MobileMe’s impending demise just got one step closer, folks. Apple’s updated iCloud.com to now sport an official login page with what we’re assuming is Cupertino’s rendition of a CNC-machined aluminum unibody badge. It looks like those of you rocking iOS 5 or OS X 10.7.2 and who’ve also created an iCloud account are probably already busy frolicking through email, editing contacts and slinging calendar events all from the comfort of your browser. Those services already existed under its predecessor, but it looks as if Cupertino has spruced ‘em up with fresh paint jobs. A screenshot from MacRumors also shows the addition of an iWork section, which we’d surmise means the previously siloed iWork beta now has a new place to call home. We couldn’t get past the migration step with our trusty MobileMe account (disappointing proof is after the break), but you’re more than welcome to tap the more coverage link and have a go yourself.
Oh, and if you’re wondering how much it’ll cost you to claim more than those 5GB that Apple’s tossing in gratis, the folks over at Electronista have confirmed that an extra 10GB will cost $20 per year, while an extra 20GB runs $40 / year and an extra 50GB will demand $100 per annum.
One of the greatest reason why iPhone, apart from its amazing features and aesthetic design became so popular is because of the vast number of applications iTunes store has to offer. Even for web workers like designers and developers who rely heavily on computers and laptops, there are tonnes of interesting applications that may come in handy in your iPhone.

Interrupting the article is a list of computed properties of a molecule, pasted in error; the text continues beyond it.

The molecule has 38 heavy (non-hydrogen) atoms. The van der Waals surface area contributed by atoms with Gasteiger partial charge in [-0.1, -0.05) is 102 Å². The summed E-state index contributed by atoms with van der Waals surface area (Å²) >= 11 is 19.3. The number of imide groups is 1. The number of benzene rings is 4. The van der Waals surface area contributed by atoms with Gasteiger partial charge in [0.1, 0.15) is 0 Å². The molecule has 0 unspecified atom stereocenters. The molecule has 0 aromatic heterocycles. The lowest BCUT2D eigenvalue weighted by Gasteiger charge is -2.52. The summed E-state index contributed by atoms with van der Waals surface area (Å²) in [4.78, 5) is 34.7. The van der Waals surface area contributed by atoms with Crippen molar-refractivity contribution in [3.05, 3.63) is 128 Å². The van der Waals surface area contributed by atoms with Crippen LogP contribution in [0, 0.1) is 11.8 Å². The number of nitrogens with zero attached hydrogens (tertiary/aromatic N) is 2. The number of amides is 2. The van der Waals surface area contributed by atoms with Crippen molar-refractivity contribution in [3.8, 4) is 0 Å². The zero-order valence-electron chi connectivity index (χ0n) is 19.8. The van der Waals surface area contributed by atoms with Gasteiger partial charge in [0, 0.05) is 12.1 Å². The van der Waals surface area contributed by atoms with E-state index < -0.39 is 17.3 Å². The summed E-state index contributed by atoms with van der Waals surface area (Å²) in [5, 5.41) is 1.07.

If you have some time to kill and feeling a little adventurous, how about checking out these interesting iPhone apps for designers and developers we’ve compiled? From database app for developers to color apps for designers and some apps suitable for both, here’s 20 Fresh iPhone apps for Designers and Developers. Full list after jump.
In an attempt to edge its way into the crowded mobile payments market, a new credit card scanning system is saying “ah, hell no!” to typing and swiping. Card.io is billed as an SDK that takes advantage of smartphone cameras to let devs accept credit, because, as its creators point out, “typing on mobile phones is slow, and most consumers don’t have a separate hardware attachment.” When it’s time to pull out the plastic, Card.io gets your phone’s camera going, and up pops a little green rectangle, in which you frame your card and snap a pic. Your credit card info is then processed by a third-party merchant, and the details are subsequently deleted from your phone. Can you hear that? That’s the sound of our chubby thumbs breathing a sigh of relief. The Card.io SDK for iOS is now available at the source link below, and an Android version should be close behind. For now, hop on past the break for a video demo.